While the City Sleeps (1956) is less an all-star cast than a veteran line-up of studio pros: Dana Andrews as the ostensible lead, a TV newscaster in a multi-media news company that encompasses a metropolitan daily paper and a wire service, Rhonda Fleming, George Sanders, Howard Duff, Thomas Mitchell, Vincent Price and Ida Lupino as the newspaper columnist whose nose for office politics is her greatest survival skill. Ostensibly a thriller about a serial killer (John Drew Barrymore) and the media circus around the investigation, there isn’t much tension or crime movie thriller energy, but it does offer a thoroughly corrupt portrait of life: while a psychotic leatherboy kills girls and blames his mom, the staff of a new organization plays politics to maneuver themselves into a promotion when the playboy son (Vincent Price) of the deceased owner takes over and essentially pits his employees against one another to vie from promotion.
Dana Andrews is back in the lead of Beyond a Reasonable Doubt (1956), a clever little thriller that has Andrews and a crusading newspaper publisher (who is, not so coincidentally, the father of his fiancée, Joan Fontaine) staging his “guilt” in a murder investigation by planting circumstantial evidence. It’s all an elaborate anti-capital punishment protest, until an untimely accident destroys all the evidence of his innocence and leaves him facing the death penalty while Fontaine takes up his cause. It doesn’t have the poetry or the intensity of his best American films, and it lacks the power of “The Big Heat” or even the embrace of the decadent and corrupt world of “Moonfleet,” but it makes an odd little bookend to Lang’s 1930s dramas of social protest and it boomerangs back with a weirdly cynical twist. Those familiar with Lang’s disdain for Hollywood’s contrived happy endings will have a field day imaging how Lang would have preferred to end this barbed little picture.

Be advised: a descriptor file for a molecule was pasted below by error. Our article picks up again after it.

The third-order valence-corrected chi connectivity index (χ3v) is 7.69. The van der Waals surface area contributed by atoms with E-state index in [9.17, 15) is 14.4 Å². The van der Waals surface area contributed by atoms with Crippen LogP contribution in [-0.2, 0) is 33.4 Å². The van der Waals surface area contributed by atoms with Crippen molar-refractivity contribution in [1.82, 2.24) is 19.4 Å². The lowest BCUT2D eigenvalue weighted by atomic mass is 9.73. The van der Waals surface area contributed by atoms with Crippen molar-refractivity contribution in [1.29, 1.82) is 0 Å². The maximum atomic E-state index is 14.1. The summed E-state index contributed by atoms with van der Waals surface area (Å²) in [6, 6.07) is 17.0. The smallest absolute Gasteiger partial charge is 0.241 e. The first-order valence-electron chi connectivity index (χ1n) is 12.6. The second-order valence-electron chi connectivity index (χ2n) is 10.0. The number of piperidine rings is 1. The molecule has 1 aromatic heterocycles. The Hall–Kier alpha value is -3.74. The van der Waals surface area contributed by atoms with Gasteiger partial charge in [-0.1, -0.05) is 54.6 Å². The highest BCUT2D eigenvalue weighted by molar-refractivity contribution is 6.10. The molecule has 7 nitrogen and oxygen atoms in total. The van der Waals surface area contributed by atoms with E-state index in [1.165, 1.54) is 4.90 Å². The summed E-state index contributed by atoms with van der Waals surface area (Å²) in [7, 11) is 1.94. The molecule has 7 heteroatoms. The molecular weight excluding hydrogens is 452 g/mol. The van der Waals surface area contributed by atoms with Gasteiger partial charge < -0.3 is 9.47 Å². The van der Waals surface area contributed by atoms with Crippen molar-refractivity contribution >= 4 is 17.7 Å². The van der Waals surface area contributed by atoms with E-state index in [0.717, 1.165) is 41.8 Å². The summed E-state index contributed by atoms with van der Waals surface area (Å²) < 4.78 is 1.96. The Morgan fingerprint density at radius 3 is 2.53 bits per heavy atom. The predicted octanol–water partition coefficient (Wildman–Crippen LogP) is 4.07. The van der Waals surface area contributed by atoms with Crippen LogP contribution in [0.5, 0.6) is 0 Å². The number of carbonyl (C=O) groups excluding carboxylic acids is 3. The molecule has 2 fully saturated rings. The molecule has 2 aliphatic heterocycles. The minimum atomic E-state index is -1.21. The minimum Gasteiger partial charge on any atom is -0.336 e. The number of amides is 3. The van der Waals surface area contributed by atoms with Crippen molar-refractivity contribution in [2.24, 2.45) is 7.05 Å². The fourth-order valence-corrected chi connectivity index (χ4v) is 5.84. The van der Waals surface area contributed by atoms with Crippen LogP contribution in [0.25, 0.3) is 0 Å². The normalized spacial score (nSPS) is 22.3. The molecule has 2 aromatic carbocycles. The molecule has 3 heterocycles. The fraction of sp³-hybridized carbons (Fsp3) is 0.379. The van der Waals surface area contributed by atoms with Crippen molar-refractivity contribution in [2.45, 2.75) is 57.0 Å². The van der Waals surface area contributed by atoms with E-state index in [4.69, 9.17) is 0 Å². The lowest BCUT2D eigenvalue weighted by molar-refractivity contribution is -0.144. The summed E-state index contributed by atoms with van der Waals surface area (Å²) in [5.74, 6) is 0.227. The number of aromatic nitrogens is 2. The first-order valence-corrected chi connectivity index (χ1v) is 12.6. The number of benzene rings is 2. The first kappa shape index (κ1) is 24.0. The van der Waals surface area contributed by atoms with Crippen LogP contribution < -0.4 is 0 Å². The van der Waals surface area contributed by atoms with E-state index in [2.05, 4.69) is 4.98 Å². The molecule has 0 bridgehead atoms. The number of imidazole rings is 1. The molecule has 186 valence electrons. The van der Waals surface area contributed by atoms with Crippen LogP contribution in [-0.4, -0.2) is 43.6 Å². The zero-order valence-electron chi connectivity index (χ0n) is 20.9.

Both of these films are presented in the SuperScope process, a cheap widescreen alternative to the anamorphic CinemaScope process. Where CinemaScope used the entire 35mm frame, the widescreen of SuperScope uses only a portion of the frame, masking off the top and bottom and rephotographing the image on an optically squeezed anamorphic print, which would then by widened out by an anamorphic lens in projection across the big screen at a ratio somewhere between 1.75:1 and 2:1 ratio (twice as wide as it is high). The process inevitably resulted in a soft, degraded image and for years television prints presented the original, unmasked version. David Bordwell offers much more detail on the process at his blog here. The process, needless to say, didn’t last long.